Tax Tip 272: Borrowing to buy shares and then selling those shares and deductibility of interest

Discussion in 'Accounting & Tax' started by Terry_w, 13th Feb, 2020.

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  1. Terry_w

    Terry_w Lawyer, Tax Adviser and Mortgage broker in Sydney Business Plus Member

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    One common misconception that I see goes something like this:


    • Borrow from a LOC to buy say $100,000 worth of shares that produce income. Claim the interest on the loan against those shares. So far so good.

    • Then, at a later date, sell those shares. Use the money from the sale to pay down the non-deductible PPOR debt.

    • Keep claiming the interest on the $100,000 LOC – its ‘purpose’ after all was investment.


    Of course, this won’t work. Those asking really know this deep inside, but they are hopeful that they have discovered a secret debt recycling strategy.


    Once the shares are sold there is no longer any connection between the incurring of interest and any income so the interest cannot be deductible. It is not really the purpose of the loan that counts, it is the use to which the borrowed funds are put. So there is generally no point in keeping the loan open. The LOC can be paid back – but it can be reused at a later date to invest further.


    However, if the shares are sold at a loss it might be possible to keep claiming the interest on the loans used to buy those shares in limited circumstances. See Tax Tip 212: Claiming Interest after Sale of Asset at a Loss Tax Tip 211: Claiming Interest after Sale of Asset at a Loss
     
  2. Paul@PFI

    [email protected] Tax Accounting + SMSF Business Plus Member

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    Yep - Selling the asset that was originally acquired using the borrowed funds means that the deductible nexus ends on that day even if the loan ifs not repaid. The use of the proceeds needs to be considered. If it was used to buy a new IP then the interest may commence being deductible against the new IP, not the one it secured against.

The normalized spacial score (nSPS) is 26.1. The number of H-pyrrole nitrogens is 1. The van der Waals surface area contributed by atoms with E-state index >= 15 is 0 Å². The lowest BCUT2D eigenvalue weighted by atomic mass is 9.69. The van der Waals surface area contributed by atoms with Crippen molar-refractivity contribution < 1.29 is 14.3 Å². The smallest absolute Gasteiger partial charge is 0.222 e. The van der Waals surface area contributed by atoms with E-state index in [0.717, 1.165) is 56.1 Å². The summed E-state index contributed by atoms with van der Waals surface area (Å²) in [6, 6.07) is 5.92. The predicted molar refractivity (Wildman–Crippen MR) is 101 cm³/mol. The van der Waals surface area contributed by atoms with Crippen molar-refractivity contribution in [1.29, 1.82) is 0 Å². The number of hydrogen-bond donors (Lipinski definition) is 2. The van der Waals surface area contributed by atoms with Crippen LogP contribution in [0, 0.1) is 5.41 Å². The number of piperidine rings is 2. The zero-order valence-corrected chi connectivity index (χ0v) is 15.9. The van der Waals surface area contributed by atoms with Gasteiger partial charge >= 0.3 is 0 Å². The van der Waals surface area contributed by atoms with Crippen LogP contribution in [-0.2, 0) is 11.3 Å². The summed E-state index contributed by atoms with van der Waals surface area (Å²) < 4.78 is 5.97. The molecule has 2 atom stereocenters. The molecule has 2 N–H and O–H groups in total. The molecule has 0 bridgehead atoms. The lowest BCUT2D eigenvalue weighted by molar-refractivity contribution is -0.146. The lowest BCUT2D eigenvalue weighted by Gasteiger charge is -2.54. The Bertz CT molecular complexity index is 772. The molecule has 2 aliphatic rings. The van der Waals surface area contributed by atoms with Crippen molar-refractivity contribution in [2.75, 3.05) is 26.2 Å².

Using the proceeds can be tainted or even blended in many ways:
    - Partly used for a new investment purpose and also private use (eg a boat)
    - Used to fund a development that is planned to be built & sold not rented.
    and so on..... We have all hard of belnded loan problem. This is a blended asset problem. It affects the loan interest and its deductibility.

    I'm often asked for clarification on what happens if you trade the shares regularly. The original borrowing was for CBA and NAB shares but is now ANZ and BHP shares...Thats fine. The asset has been changed rather than "refinanced". But concerns can occur if you switch investments for non-income producing purposes. Eg you sell the CBA shares and NAB and buy ANZ and Facebook Inc. Facebook shares dont pay dividends so you now have a blended loan concern. The test is income - Not intending to make a profit.
     
  3. Terry_w

    Terry_w Lawyer, Tax Adviser and Mortgage broker in Sydney Business Plus Member

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    Thats an interesting one.

    Bart borrows $100,000 to buy ANZ shares. He does this by transferring $100k from his AMP loan direct to his empty comsec account

    so far so good

    Bart sells the ANZ shares for $150,000. This is deposited into his Commsec account.
    He then buys $100,000 worth of WBC shares.
    The $50,000 left over is transferred to another account.

    Can Bart claim 100% of the interest on the WBC shares?